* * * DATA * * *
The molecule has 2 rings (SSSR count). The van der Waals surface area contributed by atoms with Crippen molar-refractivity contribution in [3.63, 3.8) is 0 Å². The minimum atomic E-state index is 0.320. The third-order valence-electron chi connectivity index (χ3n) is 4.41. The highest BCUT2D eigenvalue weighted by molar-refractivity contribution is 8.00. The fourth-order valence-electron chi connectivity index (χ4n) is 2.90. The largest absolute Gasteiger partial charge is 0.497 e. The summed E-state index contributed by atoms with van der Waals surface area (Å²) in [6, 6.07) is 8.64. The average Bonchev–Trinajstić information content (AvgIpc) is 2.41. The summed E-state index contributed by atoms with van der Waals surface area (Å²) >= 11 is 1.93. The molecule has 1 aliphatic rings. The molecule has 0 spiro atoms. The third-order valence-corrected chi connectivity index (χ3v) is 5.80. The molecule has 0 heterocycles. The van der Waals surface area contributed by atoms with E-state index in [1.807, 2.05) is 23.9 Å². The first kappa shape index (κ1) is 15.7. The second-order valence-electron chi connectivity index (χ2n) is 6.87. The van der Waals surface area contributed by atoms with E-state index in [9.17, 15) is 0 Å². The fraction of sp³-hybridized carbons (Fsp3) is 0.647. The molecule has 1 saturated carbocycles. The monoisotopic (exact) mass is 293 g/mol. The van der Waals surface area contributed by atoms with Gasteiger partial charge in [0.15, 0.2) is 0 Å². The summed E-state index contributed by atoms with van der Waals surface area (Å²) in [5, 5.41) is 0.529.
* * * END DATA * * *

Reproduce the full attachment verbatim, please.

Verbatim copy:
The molecule has 2 rings (SSSR count). The van der Waals surface area contributed by atoms with Crippen molar-refractivity contribution in [3.63, 3.8) is 0 Å². The minimum atomic E-state index is 0.320. The third-order valence-electron chi connectivity index (χ3n) is 4.41. The highest BCUT2D eigenvalue weighted by molar-refractivity contribution is 8.00. The fourth-order valence-electron chi connectivity index (χ4n) is 2.90. The largest absolute Gasteiger partial charge is 0.497 e. The summed E-state index contributed by atoms with van der Waals surface area (Å²) in [6, 6.07) is 8.64. The average Bonchev–Trinajstić information content (AvgIpc) is 2.41. The summed E-state index contributed by atoms with van der Waals surface area (Å²) >= 11 is 1.93. The molecule has 1 aliphatic rings. The molecule has 0 spiro atoms. The third-order valence-corrected chi connectivity index (χ3v) is 5.80. The molecule has 0 heterocycles. The van der Waals surface area contributed by atoms with E-state index in [1.807, 2.05) is 23.9 Å². The first kappa shape index (κ1) is 15.7. The second-order valence-electron chi connectivity index (χ2n) is 6.87. The van der Waals surface area contributed by atoms with E-state index in [9.17, 15) is 0 Å². The fraction of sp³-hybridized carbons (Fsp3) is 0.647. The molecule has 1 saturated carbocycles. The monoisotopic (exact) mass is 293 g/mol. The van der Waals surface area contributed by atoms with Gasteiger partial charge in [0.15, 0.2) is 0 Å². The summed E-state index contributed by atoms with van der Waals surface area (Å²) in [5, 5.41) is 0.529.